February is National Cancer Prevention Month, which strikes a strong chord in my heart.
Cancer is, sadly, very common in my family. . . . it’s the genetic curse that just keeps showing up uninvited. Ruining health. Bringing sadness and grief. And stealing loved ones away.
From skin to liver to prostate to breast cancer, it seems like almost everyone in my family develops at least one form of cancer. Just in my immediate family: My mother has had oral and cervical cancers and melanoma. My grandmother has had multiple melanomas removed in the last few years. My grandfather did, as well.
Then, about a year before he died, he was diagnosed with prostate cancer. His health had deteriorated too much, by then, and there was nothing that could be done. Time went by, his condition worsened even further, until he was confined to a wheelchair and couldn’t walk. A few weeks before he died, his doctor started mentioning the possibility of mesothelioma as being the cause of his health issues, but we never found out if he actually had it.
My grandparents’ oldest child, my Uncle Jerry, died in his early twenties from stomach cancer. . . . I know that I’m already at a very increased risk for developing cancer just based on genetics alone and believe me, I’ve tried to limit exposure to anything cancer causing. I’ve never smoked. I’ve traded tanning beds for the lovely and pale look – and an occasional spray tan. I’ve cut back on bacon, sausage, and red meat consumption. I’m scheduled to have a suspicious mole checked. And I’ve seriously considered genetic testing, although that bullet hasn’t been bitten, yet. But for now, I’m more than willing to do everything else I can to try to keep the disease at bay, and the more knowledge that we share about the evil “C Word” and the small steps that we can take to prevent it, always helps a little. Hopefully, one day soon, there will be a cure.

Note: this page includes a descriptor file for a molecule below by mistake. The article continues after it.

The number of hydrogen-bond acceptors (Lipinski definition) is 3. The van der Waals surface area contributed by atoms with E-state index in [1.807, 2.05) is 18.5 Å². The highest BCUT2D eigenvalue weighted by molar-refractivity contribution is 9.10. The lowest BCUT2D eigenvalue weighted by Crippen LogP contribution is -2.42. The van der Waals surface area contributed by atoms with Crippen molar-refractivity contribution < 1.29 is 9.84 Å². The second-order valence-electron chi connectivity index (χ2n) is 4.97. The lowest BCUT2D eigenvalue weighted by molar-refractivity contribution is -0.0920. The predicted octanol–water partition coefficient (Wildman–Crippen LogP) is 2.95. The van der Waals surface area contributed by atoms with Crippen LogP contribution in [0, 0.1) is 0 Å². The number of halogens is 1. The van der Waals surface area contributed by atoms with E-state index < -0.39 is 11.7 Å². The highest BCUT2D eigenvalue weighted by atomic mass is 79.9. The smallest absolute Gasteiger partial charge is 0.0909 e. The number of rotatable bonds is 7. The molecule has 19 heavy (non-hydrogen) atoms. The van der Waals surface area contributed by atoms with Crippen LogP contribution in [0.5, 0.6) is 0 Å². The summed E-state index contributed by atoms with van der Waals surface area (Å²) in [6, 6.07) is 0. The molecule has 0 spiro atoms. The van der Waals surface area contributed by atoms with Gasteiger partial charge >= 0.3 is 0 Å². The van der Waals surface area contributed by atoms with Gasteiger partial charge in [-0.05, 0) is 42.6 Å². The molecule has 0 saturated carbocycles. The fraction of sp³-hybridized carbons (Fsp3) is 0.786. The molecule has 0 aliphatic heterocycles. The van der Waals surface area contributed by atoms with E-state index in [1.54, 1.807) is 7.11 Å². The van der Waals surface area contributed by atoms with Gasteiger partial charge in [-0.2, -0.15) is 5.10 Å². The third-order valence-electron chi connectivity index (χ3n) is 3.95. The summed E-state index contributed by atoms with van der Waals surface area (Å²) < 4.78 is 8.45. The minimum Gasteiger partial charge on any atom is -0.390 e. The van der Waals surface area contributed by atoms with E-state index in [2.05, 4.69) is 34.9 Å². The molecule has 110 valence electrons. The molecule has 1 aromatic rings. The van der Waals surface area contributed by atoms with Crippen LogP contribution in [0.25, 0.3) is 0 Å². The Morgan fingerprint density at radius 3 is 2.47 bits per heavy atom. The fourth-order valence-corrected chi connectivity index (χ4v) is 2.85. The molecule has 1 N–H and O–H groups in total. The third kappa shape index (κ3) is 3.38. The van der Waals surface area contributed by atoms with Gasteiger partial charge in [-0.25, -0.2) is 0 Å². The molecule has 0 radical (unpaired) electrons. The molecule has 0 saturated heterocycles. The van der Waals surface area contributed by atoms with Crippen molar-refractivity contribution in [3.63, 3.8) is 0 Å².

The Mesothelioma + Asbestos Awareness Center shared a few tips for preventing cancer during all times of the year, which I am to elaborate on. They aim to raise awareness of the rare but preventable cancer mesothelioma, which is caused by asbestos exposure, a toxic material that many do not know is still legal and widely used.